Reagan proudly displaying “her” deer. She loves when I cook venison and can’t wait to taste her deer!
One of the questions I get most often about hunting is why I do it. We have grocery stores where you can go buy beef, pork, chicken, seafood, and at the right stores, even venison for relatively affordable prices. The meat is high quality, clean, and readily available. So why do I layer on clothes, hike miles through rough terrain, and sit hours in the cold, at times wet, wilderness waiting for a deer to happen buy so I can shoot it?
The simple and yet incredibly complicated answer is it’s a part of who I am. Continue reading
I would like to take a moment to say thank you to someone who has shown me unconditional love and support from the moment we started dating nearly 13 years ago. Without my wife, Courtney, and her steadfast faith in my dream there’s no way I would have seen that dream realized today as I start the first day of my new career as a full-time author. Continue reading
Today marks the end of my career in property restoration. I find myself struck with a mixture of emotions, some of them quite unexpected. I never planned for my life’s career, my life’s work, to consist of my time in property restoration. I have always wanted to be an author, and I am now getting the chance to explore that career full time for the first time in my life. Continue reading
For most of us, Christmas is over by now. The presents have all been unwrapped, the stockings have been emptied, and now we face the task of returning to the day-to-day routine that, for a brief time every year, gets suspended in lieu of the holiday season. Many of us, myself included, have returned to our day jobs, albeit reluctantly, and soon the kids will be returning to school. It’s sad how fast the spirit of love and generosity that is at the heart of the Christmas season fades into the background as daily life begins once again to take over our thoughts and our conscience. But before that warm fuzziness of Christmas gives way to the cold reality of going to work before sunrise in January, I want to take a minute to talk about the difference between “thankful” and “grateful.” Continue reading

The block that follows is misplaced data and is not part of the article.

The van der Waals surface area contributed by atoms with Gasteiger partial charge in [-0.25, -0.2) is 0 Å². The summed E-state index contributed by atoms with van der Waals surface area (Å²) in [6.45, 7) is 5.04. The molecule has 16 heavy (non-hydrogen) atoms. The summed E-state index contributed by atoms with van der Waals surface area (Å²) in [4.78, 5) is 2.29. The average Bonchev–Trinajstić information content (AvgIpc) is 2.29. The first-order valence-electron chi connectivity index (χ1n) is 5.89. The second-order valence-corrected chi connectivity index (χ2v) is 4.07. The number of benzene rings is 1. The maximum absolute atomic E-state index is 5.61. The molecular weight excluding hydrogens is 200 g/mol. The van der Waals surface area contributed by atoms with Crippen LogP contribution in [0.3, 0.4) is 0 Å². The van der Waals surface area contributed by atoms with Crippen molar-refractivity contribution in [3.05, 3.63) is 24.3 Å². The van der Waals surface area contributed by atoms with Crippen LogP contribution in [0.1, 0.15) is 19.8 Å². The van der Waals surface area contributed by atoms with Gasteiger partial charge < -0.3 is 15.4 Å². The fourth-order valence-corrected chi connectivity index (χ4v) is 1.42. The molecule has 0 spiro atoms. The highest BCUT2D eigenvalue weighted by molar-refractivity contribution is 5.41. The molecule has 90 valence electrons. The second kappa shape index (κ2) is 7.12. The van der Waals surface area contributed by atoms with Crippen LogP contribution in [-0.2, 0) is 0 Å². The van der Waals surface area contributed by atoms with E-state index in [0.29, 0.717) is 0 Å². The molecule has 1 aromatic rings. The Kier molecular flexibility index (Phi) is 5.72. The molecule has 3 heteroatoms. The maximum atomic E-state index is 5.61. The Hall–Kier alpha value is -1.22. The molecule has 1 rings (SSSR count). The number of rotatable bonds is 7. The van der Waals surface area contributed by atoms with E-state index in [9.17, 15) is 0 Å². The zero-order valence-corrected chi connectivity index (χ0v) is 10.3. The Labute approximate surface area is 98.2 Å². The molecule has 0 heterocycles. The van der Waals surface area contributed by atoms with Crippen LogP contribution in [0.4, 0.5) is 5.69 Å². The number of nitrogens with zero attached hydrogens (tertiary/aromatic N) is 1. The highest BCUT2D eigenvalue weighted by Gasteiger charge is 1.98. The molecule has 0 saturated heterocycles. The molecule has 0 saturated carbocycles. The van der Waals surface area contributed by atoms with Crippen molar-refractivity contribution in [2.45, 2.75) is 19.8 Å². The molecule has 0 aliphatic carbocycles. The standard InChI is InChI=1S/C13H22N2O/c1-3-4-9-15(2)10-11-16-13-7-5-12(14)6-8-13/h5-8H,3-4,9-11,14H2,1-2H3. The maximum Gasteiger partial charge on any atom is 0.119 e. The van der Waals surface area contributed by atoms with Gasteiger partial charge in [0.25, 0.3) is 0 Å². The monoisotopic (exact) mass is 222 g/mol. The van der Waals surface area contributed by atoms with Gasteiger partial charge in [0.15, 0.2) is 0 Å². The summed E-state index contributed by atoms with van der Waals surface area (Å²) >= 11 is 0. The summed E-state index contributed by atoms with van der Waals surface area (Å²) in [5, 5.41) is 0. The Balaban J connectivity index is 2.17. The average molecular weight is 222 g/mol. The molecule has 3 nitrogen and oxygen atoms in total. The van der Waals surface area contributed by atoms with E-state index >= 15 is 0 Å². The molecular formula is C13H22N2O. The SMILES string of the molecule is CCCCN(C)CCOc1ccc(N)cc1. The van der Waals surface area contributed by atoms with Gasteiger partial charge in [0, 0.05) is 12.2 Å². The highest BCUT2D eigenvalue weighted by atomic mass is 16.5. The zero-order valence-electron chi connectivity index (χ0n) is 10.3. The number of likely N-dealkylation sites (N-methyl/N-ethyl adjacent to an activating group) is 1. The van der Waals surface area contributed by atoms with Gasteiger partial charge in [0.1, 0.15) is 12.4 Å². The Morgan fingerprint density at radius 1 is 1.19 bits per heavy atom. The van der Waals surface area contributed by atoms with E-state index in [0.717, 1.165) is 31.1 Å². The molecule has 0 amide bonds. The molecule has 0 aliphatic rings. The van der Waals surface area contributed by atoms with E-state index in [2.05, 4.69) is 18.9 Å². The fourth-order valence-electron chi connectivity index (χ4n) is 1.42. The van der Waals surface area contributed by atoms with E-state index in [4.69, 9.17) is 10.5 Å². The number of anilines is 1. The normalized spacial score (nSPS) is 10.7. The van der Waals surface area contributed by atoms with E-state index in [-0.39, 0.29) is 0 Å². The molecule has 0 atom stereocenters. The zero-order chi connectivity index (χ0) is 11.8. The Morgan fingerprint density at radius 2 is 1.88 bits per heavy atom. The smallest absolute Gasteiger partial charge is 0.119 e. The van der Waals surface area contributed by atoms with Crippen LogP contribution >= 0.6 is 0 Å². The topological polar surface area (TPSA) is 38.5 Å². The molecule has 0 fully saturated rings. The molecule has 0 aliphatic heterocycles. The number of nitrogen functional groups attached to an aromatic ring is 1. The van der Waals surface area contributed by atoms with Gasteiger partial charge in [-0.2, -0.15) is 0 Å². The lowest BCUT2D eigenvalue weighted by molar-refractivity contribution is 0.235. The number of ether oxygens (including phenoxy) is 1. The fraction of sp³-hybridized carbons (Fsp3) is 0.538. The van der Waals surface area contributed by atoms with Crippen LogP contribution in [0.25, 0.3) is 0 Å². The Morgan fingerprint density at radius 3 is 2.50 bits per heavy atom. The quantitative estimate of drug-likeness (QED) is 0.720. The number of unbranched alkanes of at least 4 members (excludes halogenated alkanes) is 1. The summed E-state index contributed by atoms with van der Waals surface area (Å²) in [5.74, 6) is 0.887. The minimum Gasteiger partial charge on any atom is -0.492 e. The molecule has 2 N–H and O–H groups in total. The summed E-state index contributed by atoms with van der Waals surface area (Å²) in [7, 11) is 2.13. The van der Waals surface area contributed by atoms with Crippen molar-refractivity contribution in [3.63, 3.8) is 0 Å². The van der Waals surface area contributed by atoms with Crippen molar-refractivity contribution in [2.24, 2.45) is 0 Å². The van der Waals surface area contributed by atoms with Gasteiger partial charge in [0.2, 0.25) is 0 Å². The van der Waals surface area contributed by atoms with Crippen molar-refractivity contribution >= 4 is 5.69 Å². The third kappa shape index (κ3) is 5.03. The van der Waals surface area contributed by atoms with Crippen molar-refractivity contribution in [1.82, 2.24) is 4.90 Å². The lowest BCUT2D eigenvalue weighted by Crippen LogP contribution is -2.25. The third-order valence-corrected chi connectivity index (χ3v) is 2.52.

I am not a person who typically enjoys being in a large crowd. There are, of course, exceptions to that rule, but they are few and far between. I can tolerate large audiences outside at events like concerts, fairs, or the occasional NC State football game, but a lot of that tolerance is dependent on who I’m enjoying these events and venues with. One crowd that I absolutely refuse to throw myself into is the so-called “Black Friday” shopping craze. Continue reading
I sat in my grandparents’ family room, my eyes glued to the television. There were crowds gathered at the base of a concrete wall covered with graffiti in a language I couldn’t read. Camera flashes were going off so much that it looked like the worst lightning storm in the earth’s history. The peoples’ breath fogged in the cold air as they sang songs, wept, and hugged each other.
Some of the men swung sledge hammers, the heavy metal heads bouncing off the concrete face and sending chips flying in all directions. The people around them scrambled on the ground and scooped up fragments and chips wherever they landed. Whenever one of the men grew weary, his arms too heavy to lift the mallet, another stepped in to take his place.